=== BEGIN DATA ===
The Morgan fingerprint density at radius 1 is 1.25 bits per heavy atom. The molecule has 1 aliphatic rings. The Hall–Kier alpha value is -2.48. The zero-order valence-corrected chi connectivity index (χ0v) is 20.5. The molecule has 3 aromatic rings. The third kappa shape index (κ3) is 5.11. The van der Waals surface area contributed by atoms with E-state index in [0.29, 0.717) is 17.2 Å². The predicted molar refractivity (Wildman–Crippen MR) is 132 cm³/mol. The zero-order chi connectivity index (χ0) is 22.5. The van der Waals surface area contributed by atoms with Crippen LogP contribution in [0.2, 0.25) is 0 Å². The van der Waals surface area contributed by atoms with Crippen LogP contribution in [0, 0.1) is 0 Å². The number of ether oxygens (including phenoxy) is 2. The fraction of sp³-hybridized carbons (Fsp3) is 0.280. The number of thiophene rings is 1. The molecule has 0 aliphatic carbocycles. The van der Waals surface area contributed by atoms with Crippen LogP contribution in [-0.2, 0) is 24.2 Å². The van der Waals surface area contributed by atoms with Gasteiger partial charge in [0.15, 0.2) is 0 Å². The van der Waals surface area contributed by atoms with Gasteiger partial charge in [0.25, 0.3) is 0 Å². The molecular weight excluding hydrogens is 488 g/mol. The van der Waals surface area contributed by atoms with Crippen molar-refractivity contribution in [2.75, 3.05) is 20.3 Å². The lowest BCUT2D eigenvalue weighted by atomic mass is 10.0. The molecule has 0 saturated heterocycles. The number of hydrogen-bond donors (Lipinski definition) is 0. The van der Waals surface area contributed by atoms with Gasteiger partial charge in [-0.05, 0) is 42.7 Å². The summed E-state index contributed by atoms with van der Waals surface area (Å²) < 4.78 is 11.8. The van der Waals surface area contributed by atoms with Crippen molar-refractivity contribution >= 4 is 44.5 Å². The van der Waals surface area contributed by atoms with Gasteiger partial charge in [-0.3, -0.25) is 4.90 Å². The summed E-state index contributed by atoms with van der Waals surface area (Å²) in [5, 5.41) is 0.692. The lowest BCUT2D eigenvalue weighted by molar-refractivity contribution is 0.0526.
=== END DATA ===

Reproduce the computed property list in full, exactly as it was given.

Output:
The Morgan fingerprint density at radius 1 is 1.25 bits per heavy atom. The molecule has 1 aliphatic rings. The Hall–Kier alpha value is -2.48. The zero-order valence-corrected chi connectivity index (χ0v) is 20.5. The molecule has 3 aromatic rings. The third kappa shape index (κ3) is 5.11. The van der Waals surface area contributed by atoms with E-state index in [0.29, 0.717) is 17.2 Å². The predicted molar refractivity (Wildman–Crippen MR) is 132 cm³/mol. The zero-order chi connectivity index (χ0) is 22.5. The van der Waals surface area contributed by atoms with Crippen LogP contribution in [0.2, 0.25) is 0 Å². The van der Waals surface area contributed by atoms with Crippen LogP contribution in [0, 0.1) is 0 Å². The number of ether oxygens (including phenoxy) is 2. The fraction of sp³-hybridized carbons (Fsp3) is 0.280. The number of thiophene rings is 1. The molecule has 0 aliphatic carbocycles. The van der Waals surface area contributed by atoms with Crippen LogP contribution in [-0.2, 0) is 24.2 Å². The van der Waals surface area contributed by atoms with Gasteiger partial charge in [0.15, 0.2) is 0 Å². The van der Waals surface area contributed by atoms with Gasteiger partial charge in [0.25, 0.3) is 0 Å². The molecular weight excluding hydrogens is 488 g/mol. The van der Waals surface area contributed by atoms with Crippen molar-refractivity contribution in [2.75, 3.05) is 20.3 Å². The lowest BCUT2D eigenvalue weighted by atomic mass is 10.0. The molecule has 0 saturated heterocycles. The number of hydrogen-bond donors (Lipinski definition) is 0. The van der Waals surface area contributed by atoms with Gasteiger partial charge in [-0.05, 0) is 42.7 Å². The summed E-state index contributed by atoms with van der Waals surface area (Å²) < 4.78 is 11.8. The van der Waals surface area contributed by atoms with Crippen molar-refractivity contribution >= 4 is 44.5 Å². The van der Waals surface area contributed by atoms with Gasteiger partial charge in [-0.3, -0.25) is 4.90 Å². The summed E-state index contributed by atoms with van der Waals surface area (Å²) in [5, 5.41) is 0.692. The lowest BCUT2D eigenvalue weighted by molar-refractivity contribution is 0.0526.